Ravens Get Record-Breaking Edge for Late-Round Pick in Trade Scenario

Robert Quinn and Khalil Mack

Getty The Ravens get a record-breaking Edge for a late-round pick in this trade scenario.

The Baltimore Ravens still lack a proven commodity on the edges of their front seven. A prolific pass-rusher who will strike fear into the hearts of opposing quarterbacks during the 2022 NFL season.

Instead, the Ravens appear content to head into the new campaign with a litany of uncertain and unproven options. Tyus Bowser and Odafe Oweh are recovering from offseason surgeries, as is second-round draft pick David Ojabo.

The Ravens are trusting what they have, but that could change if the right opportunity presents itself on the veteran market. One such opportunity would involve an edge-rusher who set a franchise record last season, but could be had for a late-round pick.

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3-Time Pro-Bowler Ideal for Ravens

Robert Quinn was utterly dominant a year ago, logging 18.5 sacks for the Chicago Bears. The tally was good enough to break the single-season record set by Richard Dent back in 1984:

Quinn thrived for the Bears, but he wants out of Chicago, and Pro Football Network’s Dallas Robinson believes the Ravens are a good landing spot: “Baltimore desperately needs additional depth in the front seven. 2021 first-round pick Odafe Oweh had offseason shoulder surgery, while fellow pass rusher Tyus Bowser is recovering from a torn Achilles. The Ravens stole Calais Campbell from the Jacksonville Jaguars in 2019 in exchange for a fifth-round pick, and they could make a similar trade for Quinn.”

Robinson’s reference to the trade for Calais Campbell is telling. It was one of a few cost-effective deals the Ravens have done to add talent to the defensive front in recent years.

Another of those deals involved sending a third and conditional fifth-round pick to the Minnesota Vikings for Yannick Ngakoue in 2020. Ngakoue didn’t last long in Baltimore, joining the Las Vegas Raiders in 2021 free agency.

While that trade didn’t yield much, it did show the Ravens’ ability to land premier defensive studs for a modest cost. Giving up a fifth next year for Quinn would be a 24-carat bargain.

He’s a flexible edge-rusher who can play as a standup outside linebacker or put his hand down like a traditional defensive end. The Ravens have made room for this versatile position ever since the days of Terrell Suggs.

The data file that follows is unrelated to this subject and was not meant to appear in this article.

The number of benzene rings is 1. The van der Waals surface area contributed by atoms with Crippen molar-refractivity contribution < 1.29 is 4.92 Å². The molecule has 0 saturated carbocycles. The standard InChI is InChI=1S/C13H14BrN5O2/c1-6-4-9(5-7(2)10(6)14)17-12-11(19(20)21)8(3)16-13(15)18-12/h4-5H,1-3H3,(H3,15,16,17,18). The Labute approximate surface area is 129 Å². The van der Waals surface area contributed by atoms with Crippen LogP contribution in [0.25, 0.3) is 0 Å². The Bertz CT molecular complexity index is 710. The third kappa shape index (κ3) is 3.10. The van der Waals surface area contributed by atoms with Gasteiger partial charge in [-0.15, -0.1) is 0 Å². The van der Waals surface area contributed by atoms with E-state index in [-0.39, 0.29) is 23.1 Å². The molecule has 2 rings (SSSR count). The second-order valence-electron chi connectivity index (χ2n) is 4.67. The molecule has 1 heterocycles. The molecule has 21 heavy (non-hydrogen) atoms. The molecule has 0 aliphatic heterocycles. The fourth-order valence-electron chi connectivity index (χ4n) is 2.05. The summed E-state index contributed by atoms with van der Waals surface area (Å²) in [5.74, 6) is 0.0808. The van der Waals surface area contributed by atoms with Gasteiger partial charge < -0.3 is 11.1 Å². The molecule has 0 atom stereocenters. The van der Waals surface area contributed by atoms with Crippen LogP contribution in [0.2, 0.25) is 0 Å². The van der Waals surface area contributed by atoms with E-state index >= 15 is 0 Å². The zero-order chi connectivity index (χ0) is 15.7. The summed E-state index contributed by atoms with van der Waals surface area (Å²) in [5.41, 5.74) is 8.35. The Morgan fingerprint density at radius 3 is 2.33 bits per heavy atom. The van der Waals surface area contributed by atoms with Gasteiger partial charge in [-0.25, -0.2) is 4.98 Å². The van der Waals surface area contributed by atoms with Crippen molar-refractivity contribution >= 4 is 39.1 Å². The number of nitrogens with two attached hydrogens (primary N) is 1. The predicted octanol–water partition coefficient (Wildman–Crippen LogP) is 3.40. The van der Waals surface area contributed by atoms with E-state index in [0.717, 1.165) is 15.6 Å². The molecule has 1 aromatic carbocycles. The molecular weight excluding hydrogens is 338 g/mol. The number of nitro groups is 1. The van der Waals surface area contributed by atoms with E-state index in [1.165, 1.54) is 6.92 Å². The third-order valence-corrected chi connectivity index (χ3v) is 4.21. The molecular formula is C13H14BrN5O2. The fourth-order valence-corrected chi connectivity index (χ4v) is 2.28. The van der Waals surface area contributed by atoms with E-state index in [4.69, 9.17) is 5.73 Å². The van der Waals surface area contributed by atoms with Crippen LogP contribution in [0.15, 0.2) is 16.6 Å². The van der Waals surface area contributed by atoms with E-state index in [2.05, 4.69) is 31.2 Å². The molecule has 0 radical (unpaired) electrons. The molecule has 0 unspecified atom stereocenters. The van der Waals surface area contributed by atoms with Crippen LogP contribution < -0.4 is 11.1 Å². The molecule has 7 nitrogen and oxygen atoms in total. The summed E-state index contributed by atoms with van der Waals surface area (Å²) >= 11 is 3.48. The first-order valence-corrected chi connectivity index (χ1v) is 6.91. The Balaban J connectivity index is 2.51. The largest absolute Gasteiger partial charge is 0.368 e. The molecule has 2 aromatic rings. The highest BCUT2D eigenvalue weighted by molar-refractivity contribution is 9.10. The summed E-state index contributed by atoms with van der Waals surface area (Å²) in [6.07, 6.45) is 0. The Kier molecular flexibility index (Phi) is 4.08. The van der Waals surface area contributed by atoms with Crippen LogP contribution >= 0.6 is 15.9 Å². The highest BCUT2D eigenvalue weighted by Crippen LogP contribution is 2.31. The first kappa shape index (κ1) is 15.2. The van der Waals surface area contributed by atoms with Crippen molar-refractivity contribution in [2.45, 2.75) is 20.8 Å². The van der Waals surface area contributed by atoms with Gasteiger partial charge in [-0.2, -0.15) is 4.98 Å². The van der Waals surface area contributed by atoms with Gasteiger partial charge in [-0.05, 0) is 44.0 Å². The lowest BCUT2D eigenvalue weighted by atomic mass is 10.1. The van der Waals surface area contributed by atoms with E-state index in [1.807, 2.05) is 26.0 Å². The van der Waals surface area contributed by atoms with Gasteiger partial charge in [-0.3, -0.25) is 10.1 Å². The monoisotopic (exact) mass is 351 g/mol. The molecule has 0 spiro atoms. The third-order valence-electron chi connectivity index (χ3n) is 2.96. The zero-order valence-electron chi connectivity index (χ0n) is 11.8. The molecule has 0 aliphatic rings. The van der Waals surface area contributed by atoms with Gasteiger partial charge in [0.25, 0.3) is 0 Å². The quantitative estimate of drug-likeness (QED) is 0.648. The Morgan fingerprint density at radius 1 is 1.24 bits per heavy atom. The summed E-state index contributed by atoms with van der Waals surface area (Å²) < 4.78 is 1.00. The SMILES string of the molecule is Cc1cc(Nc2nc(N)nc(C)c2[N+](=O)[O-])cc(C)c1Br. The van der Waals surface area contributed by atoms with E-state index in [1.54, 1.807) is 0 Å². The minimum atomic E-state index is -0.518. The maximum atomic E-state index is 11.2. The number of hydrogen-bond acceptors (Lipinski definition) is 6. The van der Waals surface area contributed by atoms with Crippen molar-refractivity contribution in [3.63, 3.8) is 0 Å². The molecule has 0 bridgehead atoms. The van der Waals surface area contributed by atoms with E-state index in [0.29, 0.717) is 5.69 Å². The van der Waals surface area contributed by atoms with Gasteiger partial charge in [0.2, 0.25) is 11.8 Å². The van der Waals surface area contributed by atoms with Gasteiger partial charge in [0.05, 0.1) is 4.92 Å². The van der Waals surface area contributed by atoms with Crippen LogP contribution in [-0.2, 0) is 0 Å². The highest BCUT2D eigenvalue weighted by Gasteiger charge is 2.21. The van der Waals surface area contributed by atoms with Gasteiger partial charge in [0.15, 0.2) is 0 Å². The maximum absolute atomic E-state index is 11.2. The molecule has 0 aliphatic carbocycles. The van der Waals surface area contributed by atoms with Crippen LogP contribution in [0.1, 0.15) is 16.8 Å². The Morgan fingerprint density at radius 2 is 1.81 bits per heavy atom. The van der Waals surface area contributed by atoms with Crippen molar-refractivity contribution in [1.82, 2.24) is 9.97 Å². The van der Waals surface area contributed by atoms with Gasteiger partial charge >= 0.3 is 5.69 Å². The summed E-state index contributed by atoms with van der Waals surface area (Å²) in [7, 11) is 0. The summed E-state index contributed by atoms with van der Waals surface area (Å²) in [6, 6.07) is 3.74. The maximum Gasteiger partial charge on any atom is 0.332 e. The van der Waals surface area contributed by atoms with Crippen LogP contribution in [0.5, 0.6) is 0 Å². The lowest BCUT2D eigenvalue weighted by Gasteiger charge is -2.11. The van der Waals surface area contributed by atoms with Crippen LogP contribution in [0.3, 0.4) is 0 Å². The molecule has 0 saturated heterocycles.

Like Suggs, Quinn has managed to maintain his performances at peak levels late into his career. Underlying numbers from his 11th season proved Quinn is still as much a force as any pass-rusher in the league, per Jacob Infante of SB Nation’s Windy City Gridiron:

Despite the numbers, Quinn is keen to move on from the Bears. He planned not to attend the team’s mandatory minicamp, according to NFL Network’s Ian Rapoport.

Bears’ head coach Matt Eberflus confirmed Quinn’s absence: “Robert Quinn was not present at mandatory minicamp. We’re not talking about that as an organization. Obviously, we hoped he would be here. He’s not.”

Quinn thrived in a multiple version of the 3-4 defense for the Bears last season, the same scheme the Ravens run defensively. Eberflus has changed things to a 4-3 front in Chicago, so the time is ripe for a team like the Ravens to strike a deal.

Ravens’ Pass Rush Lacking Veteran Presence

What the Ravens are missing on the edges is an established presence, a true veteran leader. Ojabo is the new blood, but the 22-year-old tore his Achilles during Michigan’s pro day back in March.

The options around Ojabo are similarly questionable. Oweh is entering his second season, while Bowser, who was the team’s sack leader a year ago, has never logged more than seven QB takedowns in a season.

There’s a reason the Ravens used the UFA tender on Justin Houston, giving the team exclusive rights to re-sign the player if he doesn’t join a new team before July 22. General manager Eric DeCosta and head coach John Harbaugh know they need at least one experienced Edge with a prodigious track record.

Quinn is the perfect fit, even if the initial cost of his salary could be prohibitive, according to Brad Spielberger of Pro Football Focus:

The idea a late third-round pick or even a fourth-rounder would be enough, should still pique the Ravens’ interest. DeCosta may have to get creative with the team’s salary cap situation, but it would be worth it if it led to acquiring a pass-rusher of Quinn’s pedigree.

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